Polypharmacy may increase the potential risk of adverse effects, such as errors in administering medication and drug interactions, and it is even a more acute issue with senior patients. The role of nurses in preventing the harmful effects of polypharmacy is crucial, and the nursing interventions, in this case, should be: instructing the elderly patients, implementing informative programs, providing consultations, and organizing assistance (Cooper & Gosnell, 2018). A nurse is supposed to teach the patients about each medication (for instance, its name, effects, and appearance) and efficiently convey the dangers of polypharmacy. Additionally, nursing personnel organizes secure medication storage for a patient, for instance, to avoid sharing. Suggesting the patients to keep a list of medications and instructions is another nursing intervention that helps avoid polypharmacy.

Foremost, Mrs. J’s health promotion and restoration teaching plan would include recommendations concerning quitting smoking and the ways to achieve it, as it is one of the main damaging factors in her case. The patient’s post-stationary period rehabilitation would consist of a diet, maintaining a proper lifestyle, physical activity, taking supportive medications, and regular monitoring by specialists (Cooper & Gosnell, 2018). After inpatient treatment, physical activity should gradually increase, helping the patient to achieve more independence: walking and therapeutic exercises are considered especially useful. Mrs. J would be recommended to start with 15 minutes of physical activity per day, increasing the time by five minutes weekly, until the duration of the physical activity reaches an hour. However, a doctor should determine the number and type of exercises: excessive diligence can lead to negative results.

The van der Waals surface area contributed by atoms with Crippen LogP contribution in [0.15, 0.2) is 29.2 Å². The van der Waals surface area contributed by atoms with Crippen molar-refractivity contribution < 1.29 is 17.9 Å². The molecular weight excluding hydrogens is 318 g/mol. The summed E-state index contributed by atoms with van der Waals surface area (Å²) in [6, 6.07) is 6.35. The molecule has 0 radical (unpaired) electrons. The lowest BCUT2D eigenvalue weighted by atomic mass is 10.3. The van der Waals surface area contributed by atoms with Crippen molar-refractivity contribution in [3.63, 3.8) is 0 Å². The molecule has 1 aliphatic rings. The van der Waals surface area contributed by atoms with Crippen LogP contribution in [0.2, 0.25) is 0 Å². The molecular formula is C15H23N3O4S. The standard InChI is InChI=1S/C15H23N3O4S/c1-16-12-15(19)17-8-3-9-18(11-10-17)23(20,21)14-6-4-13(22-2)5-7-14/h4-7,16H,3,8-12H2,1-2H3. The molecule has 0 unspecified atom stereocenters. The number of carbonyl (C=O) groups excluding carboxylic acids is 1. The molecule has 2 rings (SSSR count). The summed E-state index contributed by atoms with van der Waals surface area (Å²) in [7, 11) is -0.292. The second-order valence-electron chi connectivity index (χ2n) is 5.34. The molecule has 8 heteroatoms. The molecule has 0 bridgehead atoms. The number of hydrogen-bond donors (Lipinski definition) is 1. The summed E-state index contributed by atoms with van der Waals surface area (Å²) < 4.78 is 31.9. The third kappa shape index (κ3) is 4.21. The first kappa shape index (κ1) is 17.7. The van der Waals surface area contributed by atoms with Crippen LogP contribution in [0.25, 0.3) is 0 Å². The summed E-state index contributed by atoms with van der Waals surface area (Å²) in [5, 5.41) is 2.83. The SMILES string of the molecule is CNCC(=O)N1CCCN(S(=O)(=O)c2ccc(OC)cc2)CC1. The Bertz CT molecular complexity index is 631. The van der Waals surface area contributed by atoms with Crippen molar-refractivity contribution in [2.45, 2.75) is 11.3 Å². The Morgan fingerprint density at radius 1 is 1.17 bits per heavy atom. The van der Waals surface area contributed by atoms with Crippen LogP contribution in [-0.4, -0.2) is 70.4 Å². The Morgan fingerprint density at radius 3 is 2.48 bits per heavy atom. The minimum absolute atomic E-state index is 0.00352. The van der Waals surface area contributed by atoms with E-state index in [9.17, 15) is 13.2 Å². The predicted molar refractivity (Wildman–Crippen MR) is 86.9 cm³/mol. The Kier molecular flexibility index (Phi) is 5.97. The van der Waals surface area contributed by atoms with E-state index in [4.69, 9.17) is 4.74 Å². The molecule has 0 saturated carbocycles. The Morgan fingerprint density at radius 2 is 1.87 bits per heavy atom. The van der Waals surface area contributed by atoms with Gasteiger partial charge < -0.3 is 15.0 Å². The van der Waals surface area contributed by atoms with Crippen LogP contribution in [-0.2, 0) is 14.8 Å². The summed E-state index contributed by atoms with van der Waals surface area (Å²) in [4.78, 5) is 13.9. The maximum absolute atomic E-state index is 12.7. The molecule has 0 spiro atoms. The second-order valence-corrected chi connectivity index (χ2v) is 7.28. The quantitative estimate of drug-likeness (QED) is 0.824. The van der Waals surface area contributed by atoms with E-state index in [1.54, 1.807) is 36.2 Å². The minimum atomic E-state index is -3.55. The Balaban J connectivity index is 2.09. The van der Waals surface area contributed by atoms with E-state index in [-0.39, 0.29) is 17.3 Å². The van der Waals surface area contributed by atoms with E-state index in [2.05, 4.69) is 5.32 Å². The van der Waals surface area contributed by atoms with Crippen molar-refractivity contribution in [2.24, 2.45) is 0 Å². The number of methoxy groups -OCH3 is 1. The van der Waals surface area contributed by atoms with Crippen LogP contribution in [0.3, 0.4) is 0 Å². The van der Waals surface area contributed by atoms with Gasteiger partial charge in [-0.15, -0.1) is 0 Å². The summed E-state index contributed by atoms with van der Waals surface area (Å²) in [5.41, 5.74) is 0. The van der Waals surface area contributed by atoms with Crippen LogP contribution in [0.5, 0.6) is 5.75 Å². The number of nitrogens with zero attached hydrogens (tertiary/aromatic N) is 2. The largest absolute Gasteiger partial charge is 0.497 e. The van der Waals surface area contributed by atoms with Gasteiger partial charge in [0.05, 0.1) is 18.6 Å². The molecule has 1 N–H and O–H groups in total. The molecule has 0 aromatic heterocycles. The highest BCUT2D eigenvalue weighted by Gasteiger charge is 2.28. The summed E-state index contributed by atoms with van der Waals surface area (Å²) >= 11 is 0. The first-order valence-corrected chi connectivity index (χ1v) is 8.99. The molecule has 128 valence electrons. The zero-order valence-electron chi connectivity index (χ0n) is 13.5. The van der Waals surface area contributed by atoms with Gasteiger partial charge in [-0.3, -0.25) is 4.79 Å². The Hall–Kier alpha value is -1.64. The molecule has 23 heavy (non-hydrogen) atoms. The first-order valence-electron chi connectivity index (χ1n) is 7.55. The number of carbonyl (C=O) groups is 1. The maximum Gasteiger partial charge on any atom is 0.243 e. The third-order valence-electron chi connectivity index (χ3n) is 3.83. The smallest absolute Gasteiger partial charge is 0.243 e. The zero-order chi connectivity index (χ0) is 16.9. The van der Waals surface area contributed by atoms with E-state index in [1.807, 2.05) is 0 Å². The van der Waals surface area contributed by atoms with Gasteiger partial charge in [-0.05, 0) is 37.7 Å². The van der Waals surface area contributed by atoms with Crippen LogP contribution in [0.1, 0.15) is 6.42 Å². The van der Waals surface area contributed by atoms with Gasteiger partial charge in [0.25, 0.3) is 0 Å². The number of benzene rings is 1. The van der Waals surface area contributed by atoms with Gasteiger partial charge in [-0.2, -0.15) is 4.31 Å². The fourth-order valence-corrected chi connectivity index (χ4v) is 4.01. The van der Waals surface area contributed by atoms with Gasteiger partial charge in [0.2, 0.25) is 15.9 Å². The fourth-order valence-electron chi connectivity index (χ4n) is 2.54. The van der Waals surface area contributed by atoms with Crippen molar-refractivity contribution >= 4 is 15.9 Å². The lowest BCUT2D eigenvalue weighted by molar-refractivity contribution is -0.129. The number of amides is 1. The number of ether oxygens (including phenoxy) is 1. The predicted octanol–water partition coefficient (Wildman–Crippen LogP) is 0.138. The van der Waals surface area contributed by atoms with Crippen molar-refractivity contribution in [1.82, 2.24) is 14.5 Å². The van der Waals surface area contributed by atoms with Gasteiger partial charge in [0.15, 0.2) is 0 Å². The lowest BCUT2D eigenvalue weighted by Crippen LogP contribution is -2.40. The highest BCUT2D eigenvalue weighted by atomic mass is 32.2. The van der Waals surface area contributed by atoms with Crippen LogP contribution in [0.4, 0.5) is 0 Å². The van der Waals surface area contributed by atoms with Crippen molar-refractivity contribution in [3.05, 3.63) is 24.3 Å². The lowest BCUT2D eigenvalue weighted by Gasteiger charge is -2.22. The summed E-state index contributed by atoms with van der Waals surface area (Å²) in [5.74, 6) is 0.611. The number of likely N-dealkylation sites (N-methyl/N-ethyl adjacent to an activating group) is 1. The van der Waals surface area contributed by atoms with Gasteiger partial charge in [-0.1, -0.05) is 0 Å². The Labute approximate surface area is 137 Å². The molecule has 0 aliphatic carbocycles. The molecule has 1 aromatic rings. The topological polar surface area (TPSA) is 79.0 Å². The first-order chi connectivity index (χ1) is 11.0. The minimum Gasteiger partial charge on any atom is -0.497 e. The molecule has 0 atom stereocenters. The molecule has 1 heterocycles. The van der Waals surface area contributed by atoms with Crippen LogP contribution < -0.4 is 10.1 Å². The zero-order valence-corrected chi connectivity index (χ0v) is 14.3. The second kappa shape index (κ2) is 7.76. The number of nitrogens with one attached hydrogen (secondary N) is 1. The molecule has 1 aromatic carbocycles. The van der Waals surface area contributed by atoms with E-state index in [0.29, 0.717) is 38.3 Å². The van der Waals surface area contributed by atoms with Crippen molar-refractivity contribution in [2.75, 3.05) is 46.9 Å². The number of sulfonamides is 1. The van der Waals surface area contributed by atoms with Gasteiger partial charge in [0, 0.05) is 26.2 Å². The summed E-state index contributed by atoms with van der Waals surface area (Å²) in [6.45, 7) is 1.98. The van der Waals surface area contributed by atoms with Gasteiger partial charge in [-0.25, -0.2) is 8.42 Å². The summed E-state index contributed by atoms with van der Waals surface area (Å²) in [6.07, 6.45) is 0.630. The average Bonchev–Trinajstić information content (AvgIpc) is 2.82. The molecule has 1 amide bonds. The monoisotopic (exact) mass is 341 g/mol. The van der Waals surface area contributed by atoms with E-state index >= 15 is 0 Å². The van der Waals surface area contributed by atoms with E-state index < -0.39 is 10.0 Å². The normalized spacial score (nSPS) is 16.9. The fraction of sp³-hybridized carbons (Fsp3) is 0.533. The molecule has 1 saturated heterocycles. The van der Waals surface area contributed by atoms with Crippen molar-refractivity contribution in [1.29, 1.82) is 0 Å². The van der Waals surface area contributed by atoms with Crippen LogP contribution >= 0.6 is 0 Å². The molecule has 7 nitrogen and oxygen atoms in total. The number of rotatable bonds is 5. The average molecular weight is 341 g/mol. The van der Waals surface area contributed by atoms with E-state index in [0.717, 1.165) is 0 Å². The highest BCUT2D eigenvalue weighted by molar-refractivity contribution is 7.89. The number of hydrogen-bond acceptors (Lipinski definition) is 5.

The question of inadequate usage of medication by patients remains a complex and urgent problem, and the issue of the patient informing quality, and the sufficiency of advisory support remains open at the moment. In Mrs. J’s case, the following aspects regarding her medication should be explained: its purpose, effects and side effects, names, warnings, and specific instructions such as food and alcohol interactions (Talbot, 2019). Nevertheless, multi-paged complicated documentation may seem overwhelming to some patients; thus, specific educational sheets may be developed, incorporating color-coding to help patients in navigating the instructions.

In order to prevent an increase in exacerbation frequency, COPD triggers should be minimized. Such substances as dust, strong odors, perfumes, aerosols, and pet fur should be avoided. In Mrs. J’s case, tobacco is another powerful trigger, which leads to the importance of her stopping smoking. Smoking cessation may be extremely difficult for Mrs. J considering the number of years that she has been doing so. Nevertheless, there are two main strategies to achieve it: nicotine replacement therapy (patches and nasal sprays) and prescribing specific medication that reduces the craving for smoking. Provided that Mrs. J improves her lifestyle and adheres to the recommendations, further hospital admission may be prevented, and her habitual life may be renewed.

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References

Cooper K., & Gosnell K. (2018). Foundations of nursing (8th ed.). Elsevier.

Fowler L. H., & Landry J. (Eds.). (2019). Interventions for cardiovascular disease, an issue of critical care nursing clinics of North America (vols. 1–31). Elsevier.

Talbot, B. (2019). Improving patient medication education. Nursing, 48(5), 58-60.